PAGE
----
Fantastic Female Adventurers and the International Day of the Girl

The International Day of the Girl was first marked in 2012 by the United Nations aiming to “highlight and address the needs and challenges girls face, while promoting girls’ empowerment and the fulfilment of their human rights.”

This year UNICEF will be celebrating the International Day of the Girl with their theme GirlForce: Unscripted and unstoppable.

Fantastic Female Adventurers

Just last week we published Lily Dyu’s Fantastic Female Adventurers which celebrates fourteen "unstoppable" females and is aimed at 8 years+. I caught up with Lily to find out more about her own adventures and those of her chosen fabulous females.

What inspired you to write Fantastic Female Adventurers?

A couple of years ago I was looking for a book about modern-day female adventurers and explorers as a gift for a friend’s daughter, Francie. When I couldn’t find anything, I started to wonder whether I could write something myself, but I didn’t take the idea any further. Then, not long afterwards, I was out on a run while listening to a programme about gender stereotyping in children and I was shocked to hear that early in primary school many once-bold little girls start to experience self-doubt while some boys have learned to use ‘girly’ as a derogatory term (as we’ve recently seen in politics, that’s something that can long outlive the playground). That was the catalyst and the moment that I decided to write the book.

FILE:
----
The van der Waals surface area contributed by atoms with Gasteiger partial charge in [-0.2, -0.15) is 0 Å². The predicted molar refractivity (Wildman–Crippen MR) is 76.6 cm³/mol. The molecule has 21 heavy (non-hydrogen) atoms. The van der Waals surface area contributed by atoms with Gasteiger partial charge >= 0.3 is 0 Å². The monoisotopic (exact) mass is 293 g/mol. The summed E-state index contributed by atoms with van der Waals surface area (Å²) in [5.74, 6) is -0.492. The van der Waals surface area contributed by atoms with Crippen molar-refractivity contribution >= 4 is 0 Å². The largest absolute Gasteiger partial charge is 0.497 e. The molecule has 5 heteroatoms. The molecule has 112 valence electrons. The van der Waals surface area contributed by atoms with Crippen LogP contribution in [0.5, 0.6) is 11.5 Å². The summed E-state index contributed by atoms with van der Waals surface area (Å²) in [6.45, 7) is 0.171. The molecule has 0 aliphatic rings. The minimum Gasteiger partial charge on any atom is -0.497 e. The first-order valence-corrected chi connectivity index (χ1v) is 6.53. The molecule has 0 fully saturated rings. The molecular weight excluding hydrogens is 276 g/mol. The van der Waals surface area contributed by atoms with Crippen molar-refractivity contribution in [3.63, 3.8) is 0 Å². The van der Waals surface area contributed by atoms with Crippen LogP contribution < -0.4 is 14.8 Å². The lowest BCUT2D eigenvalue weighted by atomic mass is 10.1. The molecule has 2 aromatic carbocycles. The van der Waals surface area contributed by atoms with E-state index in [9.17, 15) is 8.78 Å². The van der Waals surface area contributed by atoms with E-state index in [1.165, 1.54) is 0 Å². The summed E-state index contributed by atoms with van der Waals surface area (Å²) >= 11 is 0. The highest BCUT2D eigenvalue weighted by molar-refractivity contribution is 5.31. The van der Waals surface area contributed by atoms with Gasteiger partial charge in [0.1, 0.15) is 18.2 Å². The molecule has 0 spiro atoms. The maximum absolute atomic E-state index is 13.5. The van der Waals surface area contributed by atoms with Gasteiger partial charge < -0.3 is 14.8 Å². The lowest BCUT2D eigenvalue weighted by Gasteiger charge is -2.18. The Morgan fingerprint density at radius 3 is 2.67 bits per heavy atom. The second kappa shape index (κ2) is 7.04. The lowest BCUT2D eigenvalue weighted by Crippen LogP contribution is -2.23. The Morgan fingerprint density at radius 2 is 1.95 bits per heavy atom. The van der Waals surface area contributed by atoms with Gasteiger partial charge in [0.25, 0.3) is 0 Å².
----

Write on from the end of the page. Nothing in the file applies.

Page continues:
And the book isn’t just for girls. I very much hope that boys and grown-ups will enjoy the stories too. While I wanted to tell the stories of incredible female role models, there is also, at the heart of my writing, a wish to inspire everyone - young and old - to explore and marvel at the natural world, in the hope that they will fall in love with it and fight for it.

Happily, I’ve dedicated the book to Francie and it’s published the week before her ninth birthday, so she’ll get a little surprise in the post.

 
How did you choose the women to feature in your book?
I wanted the book to feature the adventures of modern-day women rather than historical explorers, to make it more relatable for readers. It was also important to include a range of voices from all sorts of backgrounds. After that, I wanted to showcase a variety of activities, geographies and environments. One exception to the ‘modern-day’ rule was Gwen Moffat, who is no longer climbing (she gave up in her seventies), but she’s still hill-walking in her nineties and is such a huge inspiration for living life completely on her own terms. And I was thrilled to be able to include Helen Sharman because her story shows how an ordinary girl can grow up to be Britain’s first astronaut … plus I did once harbour dreams to be an astronaut, so including her allowed me to vicariously travel into space.